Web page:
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Why Biblical Exposition? It respects the God-given shape of Scripture

At Westgate, we are committed to what is often called biblical exposition. It’s the kind of preaching where the message and aim of the sermon are controlled by the message and aim of the biblical passage being preached.

In our first post in this series, we talked about what biblical exposition is. Now our question is why biblical exposition is necessary for the life and health of our church. In the last post we suggested that exposition is necessary because it reflects a healthy doctrine of Scripture. Here we consider a second reason: biblical exposition respects the God-given shape of Scripture.


It’s painfully obvious but extremely important to note that God did not reveal his authoritative, inspired Word to us in the shape of a systematic theology. Nor did he give us the Bible in chronological order, or organize it according to different topics. Neither did he use some other medium like film or music.

The Bible has a God-given shape. It contains 66 books, which employ a variety of literary genres (like narrative, poetry, epistle, apocalyptic) and have their own particular structure, themes, and overarching message. And the fact that the Bible has come down to us in this particular shape is not an accident of history. It’s not incidental. It’s essential to what the Bible is and how it communicates its message. Which means, that a preacher, as a herald of God’s Word, must pay careful attention to that shape and message in order to faithfully preach the text.

This is where the fifth mark of an exposition from our first post comes into play, and why I think it’s critical that the expositor primarily teach through books of the Bible. Because the message of an individual passage is inextricably linked to the context and content of book that it is part of. And the best way to understand a passage is to understand it as it fits into and contributes to the overall message of that book.

This is not to say that topical sermons or topical series are never appropriate. But I’m not sure they should be the norm if we take seriously the shape of the Bible that God has given us. Moreover, I think there are several serious benefits of preaching through passages and whole books in accordance with their God-given shape in Scripture.

1. It models for others how to read the Bible.

Walking people through a passage, and ultimately through a book of the Bible (and eventually through different kinds of books in both the Old and the New Testaments) not only declares the Word of God, it also teaches people how to read the Word of God for themselves. This is lost if a preacher is constantly jumping from passage to passage and point to point each week without showing his people where those ideas came from. This can actually make the congregation dependent on the preacher for hearing God in his Word, instead of helping them see and hear God’s voice in the Scriptures themselves.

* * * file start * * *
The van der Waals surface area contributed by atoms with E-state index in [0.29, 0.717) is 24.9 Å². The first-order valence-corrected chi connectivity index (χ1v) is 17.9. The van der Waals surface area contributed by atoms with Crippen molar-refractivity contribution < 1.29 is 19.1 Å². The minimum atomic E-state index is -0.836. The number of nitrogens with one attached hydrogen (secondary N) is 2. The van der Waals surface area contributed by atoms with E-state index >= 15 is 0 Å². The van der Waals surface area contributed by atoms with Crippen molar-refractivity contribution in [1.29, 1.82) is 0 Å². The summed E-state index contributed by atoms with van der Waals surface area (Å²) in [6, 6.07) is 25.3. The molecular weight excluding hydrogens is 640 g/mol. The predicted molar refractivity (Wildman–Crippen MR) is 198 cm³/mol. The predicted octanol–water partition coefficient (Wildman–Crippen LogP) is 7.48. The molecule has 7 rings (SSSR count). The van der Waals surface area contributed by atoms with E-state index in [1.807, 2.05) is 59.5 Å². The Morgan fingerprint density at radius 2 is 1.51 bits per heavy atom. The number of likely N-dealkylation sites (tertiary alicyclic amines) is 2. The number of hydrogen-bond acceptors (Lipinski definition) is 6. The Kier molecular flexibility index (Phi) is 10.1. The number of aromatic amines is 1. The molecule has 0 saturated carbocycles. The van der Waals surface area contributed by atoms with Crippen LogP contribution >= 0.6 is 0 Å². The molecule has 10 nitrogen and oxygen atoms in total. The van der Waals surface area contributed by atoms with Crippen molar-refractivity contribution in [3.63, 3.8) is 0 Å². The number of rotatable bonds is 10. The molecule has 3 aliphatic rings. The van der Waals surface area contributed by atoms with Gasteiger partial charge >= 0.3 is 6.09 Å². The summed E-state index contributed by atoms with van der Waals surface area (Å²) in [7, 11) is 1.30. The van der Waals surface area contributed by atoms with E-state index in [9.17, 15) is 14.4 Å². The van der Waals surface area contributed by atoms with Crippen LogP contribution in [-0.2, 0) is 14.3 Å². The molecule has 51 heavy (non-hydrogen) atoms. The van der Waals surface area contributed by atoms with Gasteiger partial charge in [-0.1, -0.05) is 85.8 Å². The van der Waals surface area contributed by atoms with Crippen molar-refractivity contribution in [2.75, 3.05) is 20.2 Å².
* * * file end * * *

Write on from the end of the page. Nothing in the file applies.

If you’re a preacher, there’s a huge difference between someone coming up to you after a sermon and saying, ‘Wow, I’ve never seen that before, but it’s so clear now,’ and saying, ‘Wow, I could have never got that point from that passage. You’re amazing!’ You want to hear the former—they’re learning how to read their Bibles. You don’t want to hear the latter.

2. It guards against selectivity in one’s preaching diet.

When we prioritize preaching through books of the Bible, the preacher is forced to deal with topics he might otherwise never preach on. For instance, I don’t like preaching about money. That’s the people-pleaser in me who doesn’t want people to think that I’m manipulating them. But in preaching through Philippians a couple years ago, eventually you come to chapter 4, and you have to talk about giving. And it’s good to do that.

Another example: When I preached through Ecclesiastes in 2012, I planned the preaching schedule in February of that year. When I did so, I scheduled Ecclesiastes 7:1-13 for August 19—the passage that talks about how “It is better to go to the house of mourning than to go to the house of feasting, for this is the end of all mankind, and the living will lay it to heart” (7:2). When I scheduled that, I had no idea we would have three deaths in our congregation that week. Nor would I have picked to preach that passage that week given the circumstances. But God in his providence was so kind to bring us to that passage, and minister directly to the sorrow in our hearts through his Word.

Now obviously a preacher is making choices about which books he’s preaching. And a good shepherd is always mindful of the condition of his flock. What books do we need to hear to address this need or for this stage of life and ministry? And there are certainly times when we need to break from our normal course to respond to a national or local crisis (e.g. preaching Psalm 46 after the Boston Marathon bombing). But when our preaching respects the God-given shape of Scripture and works through books of the Bible, it’s much harder to be selective in our preaching diet to the church.

3. It frees the preacher from the pressure to constantly come up with new content.

I have to confess here, I’m not a very creative person. And I’m certainly not creative enough to come up with a new series idea every four to six weeks. I love the fact that I don’t have to worry about this when I’m working through books of the Bible. Exposition keeps me focused on listening to God’s Word rather than trying to come up with my own.

We are committed to biblical exposition not only because it reflects a healthy doctrine of Scripture, but because it respects the God-given shape of Scripture. Two reasons down; one to go . . .

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